Thursday, June 23, 2005

Presidential Influence

The President of the United States has tremendous influence around the world. Perhaps the most important use of this influence is to give hope to oppressed people most in need of it.

Jeff Jacoby, writing in the Boston Globe, considered the way President Bush uses this influence. He quotes the comments a reader in Moscow sent to National Review. The reader sent a photo from a rally in Azerbaijan

...which showed a youth holding up a poster of President Bush with the words, 'We Want Freedom.' The reader commented, 'It's good to remember whom people turn to when they're desperate -- and it ain't Kofi Annan.' "

Jacoby made many telling points:

It is fashionable in some circles to invoke the United Nations as the touchstone of moral authority, but realists know better. They look to the United States, not the UN, as the great moral engine in world affairs. ...

In his recent bestseller, ''The Case for Democracy," former Soviet refusenik Natan Sharansky recalled how Ronald Reagan's ''evil empire" speech electrified prisoners deep inside the Soviet gulag:

''Tapping on walls and talking through toilets, word of Reagan's 'provocation' quickly spread through the prison. The dissidents were ecstatic. Finally, the leader of the free world had spoken the truth -- a truth that burned inside the heart of each and every one of us."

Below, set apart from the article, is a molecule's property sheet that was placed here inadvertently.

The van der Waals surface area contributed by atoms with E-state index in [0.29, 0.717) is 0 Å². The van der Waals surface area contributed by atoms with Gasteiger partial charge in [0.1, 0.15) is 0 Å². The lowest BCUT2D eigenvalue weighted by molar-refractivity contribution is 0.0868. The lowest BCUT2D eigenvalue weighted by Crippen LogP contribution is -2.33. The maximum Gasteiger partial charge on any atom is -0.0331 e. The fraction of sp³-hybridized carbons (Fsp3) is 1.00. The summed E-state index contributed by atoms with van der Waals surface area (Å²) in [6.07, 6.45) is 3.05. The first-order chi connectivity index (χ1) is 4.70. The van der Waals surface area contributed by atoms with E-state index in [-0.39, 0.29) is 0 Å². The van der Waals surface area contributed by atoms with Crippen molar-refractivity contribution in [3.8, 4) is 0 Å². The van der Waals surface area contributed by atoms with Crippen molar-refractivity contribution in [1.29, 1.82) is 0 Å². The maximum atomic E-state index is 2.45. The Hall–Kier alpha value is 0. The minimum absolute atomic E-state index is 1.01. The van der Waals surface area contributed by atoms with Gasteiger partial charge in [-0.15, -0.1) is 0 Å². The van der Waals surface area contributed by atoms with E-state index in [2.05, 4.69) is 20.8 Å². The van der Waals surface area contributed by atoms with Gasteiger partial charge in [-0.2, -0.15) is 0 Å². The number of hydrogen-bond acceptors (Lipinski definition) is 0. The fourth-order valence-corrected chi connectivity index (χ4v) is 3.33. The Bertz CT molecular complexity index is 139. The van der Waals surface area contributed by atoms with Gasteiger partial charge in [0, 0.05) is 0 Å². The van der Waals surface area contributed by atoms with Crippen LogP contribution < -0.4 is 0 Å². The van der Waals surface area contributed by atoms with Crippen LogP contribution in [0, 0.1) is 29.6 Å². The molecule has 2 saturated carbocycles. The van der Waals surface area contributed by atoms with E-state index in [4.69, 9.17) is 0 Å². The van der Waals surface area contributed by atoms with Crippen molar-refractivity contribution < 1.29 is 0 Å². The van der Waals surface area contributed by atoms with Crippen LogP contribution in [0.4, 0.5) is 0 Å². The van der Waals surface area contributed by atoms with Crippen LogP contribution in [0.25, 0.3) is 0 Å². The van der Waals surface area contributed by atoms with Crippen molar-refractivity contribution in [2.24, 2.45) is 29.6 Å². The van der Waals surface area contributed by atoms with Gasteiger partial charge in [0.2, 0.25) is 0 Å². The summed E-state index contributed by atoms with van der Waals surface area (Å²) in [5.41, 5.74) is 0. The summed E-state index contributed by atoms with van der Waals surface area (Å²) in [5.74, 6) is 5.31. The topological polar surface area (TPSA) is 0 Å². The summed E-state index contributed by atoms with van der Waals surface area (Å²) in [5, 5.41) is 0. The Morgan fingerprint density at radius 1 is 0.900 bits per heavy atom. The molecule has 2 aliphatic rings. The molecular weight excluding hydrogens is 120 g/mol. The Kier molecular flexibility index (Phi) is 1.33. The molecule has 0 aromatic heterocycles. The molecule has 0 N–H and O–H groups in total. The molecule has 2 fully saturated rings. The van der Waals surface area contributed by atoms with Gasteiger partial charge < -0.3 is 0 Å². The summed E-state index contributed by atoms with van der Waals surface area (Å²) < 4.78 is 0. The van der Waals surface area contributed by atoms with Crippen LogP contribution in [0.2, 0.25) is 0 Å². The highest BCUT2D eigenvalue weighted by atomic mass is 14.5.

A US president's words of solidarity can powerfully encourage those who battle against the lies and intimidation of despotism. ...

Compared to the policies of his predecessors, Bush's promotion of democracy as a matter of national security, his blunt talk about dictatorships, and the honor he shows dissidents are revolutionary. ...

Every president speaks of freedom and democracy. Bush is the first to make their promotion the cornerstone of his foreign policy. His critics are legion. But from the slave camps of North Korea to that young man in Azerbaijan, so are those fervently hoping he succeeds.


I disagree with President Bush on many policy issues. However, I give him a lot of credit in important areas, to include his determination to promote core American values of freedom, democracy, individual liberty, and hope throughout the world. Imagine how much more he could accomplish without the negative influences of anti-American political elites abroad, obstructionists in the U.S. Congress, and the constant drumbeat of opposition from myopic leftist ideologues.

15 Comments:

Blogger Kevin said...

Tom,

My take is that the belief in a core set of American values is our most important export around the world. It is a shame that our schools are watering down those ideals.

It is shown that when the message of the US is communicated clearly, by all, it is powerful and can change the world. It is hard to get through the noise now days, but we are winning slowly.

Communicating the message is important to winning this 4th generation war that we are fighting. Communication is as important as bullets and equipment.

Every box should have "Courtesy of the USA" stamped on it. It ain't sexy, but it works.

Kev